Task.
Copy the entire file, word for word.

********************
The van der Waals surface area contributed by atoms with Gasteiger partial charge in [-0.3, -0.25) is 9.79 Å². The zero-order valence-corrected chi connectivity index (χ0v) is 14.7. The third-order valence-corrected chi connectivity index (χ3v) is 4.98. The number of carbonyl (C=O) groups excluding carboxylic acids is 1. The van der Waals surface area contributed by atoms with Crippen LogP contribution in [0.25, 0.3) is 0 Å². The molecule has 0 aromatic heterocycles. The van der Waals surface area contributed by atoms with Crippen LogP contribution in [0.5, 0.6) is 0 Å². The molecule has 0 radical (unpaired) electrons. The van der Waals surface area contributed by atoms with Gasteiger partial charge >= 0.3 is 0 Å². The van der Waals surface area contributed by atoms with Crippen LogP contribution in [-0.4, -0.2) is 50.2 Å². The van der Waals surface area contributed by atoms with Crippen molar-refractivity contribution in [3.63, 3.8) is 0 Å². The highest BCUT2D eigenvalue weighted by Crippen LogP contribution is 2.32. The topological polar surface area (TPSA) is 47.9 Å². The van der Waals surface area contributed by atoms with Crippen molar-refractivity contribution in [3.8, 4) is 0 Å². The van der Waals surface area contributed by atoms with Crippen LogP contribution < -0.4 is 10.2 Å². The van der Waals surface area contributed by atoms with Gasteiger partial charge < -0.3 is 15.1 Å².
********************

The van der Waals surface area contributed by atoms with Gasteiger partial charge in [-0.3, -0.25) is 9.79 Å². The zero-order valence-corrected chi connectivity index (χ0v) is 14.7. The third-order valence-corrected chi connectivity index (χ3v) is 4.98. The number of carbonyl (C=O) groups excluding carboxylic acids is 1. The van der Waals surface area contributed by atoms with Crippen LogP contribution in [0.25, 0.3) is 0 Å². The molecule has 0 aromatic heterocycles. The van der Waals surface area contributed by atoms with Crippen LogP contribution in [0.5, 0.6) is 0 Å². The molecule has 0 radical (unpaired) electrons. The van der Waals surface area contributed by atoms with Gasteiger partial charge >= 0.3 is 0 Å². The van der Waals surface area contributed by atoms with Crippen LogP contribution in [-0.4, -0.2) is 50.2 Å². The van der Waals surface area contributed by atoms with Crippen molar-refractivity contribution in [3.63, 3.8) is 0 Å². The highest BCUT2D eigenvalue weighted by Crippen LogP contribution is 2.32. The topological polar surface area (TPSA) is 47.9 Å². The van der Waals surface area contributed by atoms with Crippen molar-refractivity contribution in [3.8, 4) is 0 Å². The van der Waals surface area contributed by atoms with Crippen LogP contribution < -0.4 is 10.2 Å². The van der Waals surface area contributed by atoms with Gasteiger partial charge < -0.3 is 15.1 Å².